Close The Door

Now that the evangelical satire magazine isn't just satirizing evangelicalism, it's not all that funny anymore

"Is The Wittenburg Door worth it?" the Christian satire magazine asked itself in its October/November 1985 issue as it turned 15 years old. "Have we outlived our usefulness? Could our purposes be better served through another method? Would people take us more seriously if we started matching our socks?"

These concerns were precipitated by a letter from a longtime subscriber, who urged the magazine to turn out the lights because it had lost its cutting edge. "One form of institutionalism is the carrying on of a program which has outlived its purpose," said the reader. "To continue to publish the Door would be to prostitute yourselves."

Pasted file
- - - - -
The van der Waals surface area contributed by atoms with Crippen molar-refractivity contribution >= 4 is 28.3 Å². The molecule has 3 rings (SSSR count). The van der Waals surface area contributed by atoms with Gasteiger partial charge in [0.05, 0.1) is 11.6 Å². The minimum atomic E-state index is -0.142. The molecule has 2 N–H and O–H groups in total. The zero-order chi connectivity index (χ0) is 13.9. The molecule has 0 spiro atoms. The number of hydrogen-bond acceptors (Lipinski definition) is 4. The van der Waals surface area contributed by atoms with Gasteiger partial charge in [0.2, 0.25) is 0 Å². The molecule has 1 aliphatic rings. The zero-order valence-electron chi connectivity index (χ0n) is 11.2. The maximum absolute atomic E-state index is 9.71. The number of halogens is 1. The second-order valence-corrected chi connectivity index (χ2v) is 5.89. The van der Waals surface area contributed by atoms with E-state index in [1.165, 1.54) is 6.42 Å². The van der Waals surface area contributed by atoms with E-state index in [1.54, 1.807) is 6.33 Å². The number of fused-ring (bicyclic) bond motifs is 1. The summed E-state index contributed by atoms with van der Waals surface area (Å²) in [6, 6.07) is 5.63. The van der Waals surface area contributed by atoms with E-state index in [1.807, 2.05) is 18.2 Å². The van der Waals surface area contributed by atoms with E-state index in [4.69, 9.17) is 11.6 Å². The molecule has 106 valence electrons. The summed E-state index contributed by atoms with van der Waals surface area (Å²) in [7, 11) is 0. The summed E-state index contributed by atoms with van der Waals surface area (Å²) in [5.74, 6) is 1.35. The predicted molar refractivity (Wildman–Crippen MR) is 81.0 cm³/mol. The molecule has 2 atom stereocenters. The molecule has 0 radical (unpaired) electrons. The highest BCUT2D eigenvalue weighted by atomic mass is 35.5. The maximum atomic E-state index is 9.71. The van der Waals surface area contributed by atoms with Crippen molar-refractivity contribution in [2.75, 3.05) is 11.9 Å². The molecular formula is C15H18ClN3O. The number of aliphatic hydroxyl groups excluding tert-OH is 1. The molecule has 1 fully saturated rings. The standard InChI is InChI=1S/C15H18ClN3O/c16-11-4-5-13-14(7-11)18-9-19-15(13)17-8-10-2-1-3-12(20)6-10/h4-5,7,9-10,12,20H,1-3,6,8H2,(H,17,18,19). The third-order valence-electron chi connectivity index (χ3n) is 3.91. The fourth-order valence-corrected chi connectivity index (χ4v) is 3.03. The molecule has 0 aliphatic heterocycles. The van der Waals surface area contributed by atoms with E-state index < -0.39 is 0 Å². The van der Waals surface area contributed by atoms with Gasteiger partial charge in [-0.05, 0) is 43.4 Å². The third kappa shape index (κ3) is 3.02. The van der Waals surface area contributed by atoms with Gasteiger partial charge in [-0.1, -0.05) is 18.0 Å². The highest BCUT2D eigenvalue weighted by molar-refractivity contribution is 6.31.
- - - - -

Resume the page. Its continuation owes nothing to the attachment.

The "Keepers of the Door" were truly shaken by the epistle. It "caused us to go over the edge into a full-blown, mid-life crisis," they wrote. "It took us awhile but, after hours of deep introspection and soul-searching, we came upon a great truth: The Door must go on. It has to go on for one simple, but profound reason—we need the work." The magazine devoted the rest of the issue to examining mid-life crises.

If its 15th year was the occasion for a midlife crisis, the magazine is gasping for breath as it celebrates its 30th. And now it's really time to pull the plug.

30 Years (Or So) of Nailing It to the Church


In its 30th anniversary issue (the March/April 2002 cover is just a big red "XXX," reveling in its double-entendre), The Door admits that it's fudging the numbers a bit. "It's definitely our 180th issue" of publishing more or less bimonthly, it explains. But chronologically, The Door turned 30 several years ago.

The magazine premiered in May 1968 as a four-page, mimeographed "zine" by Paul Sailhamer and Gary Wilburn (both of whom used pseudonyms). Unlike later incarnations it spelled Wittenberg ...

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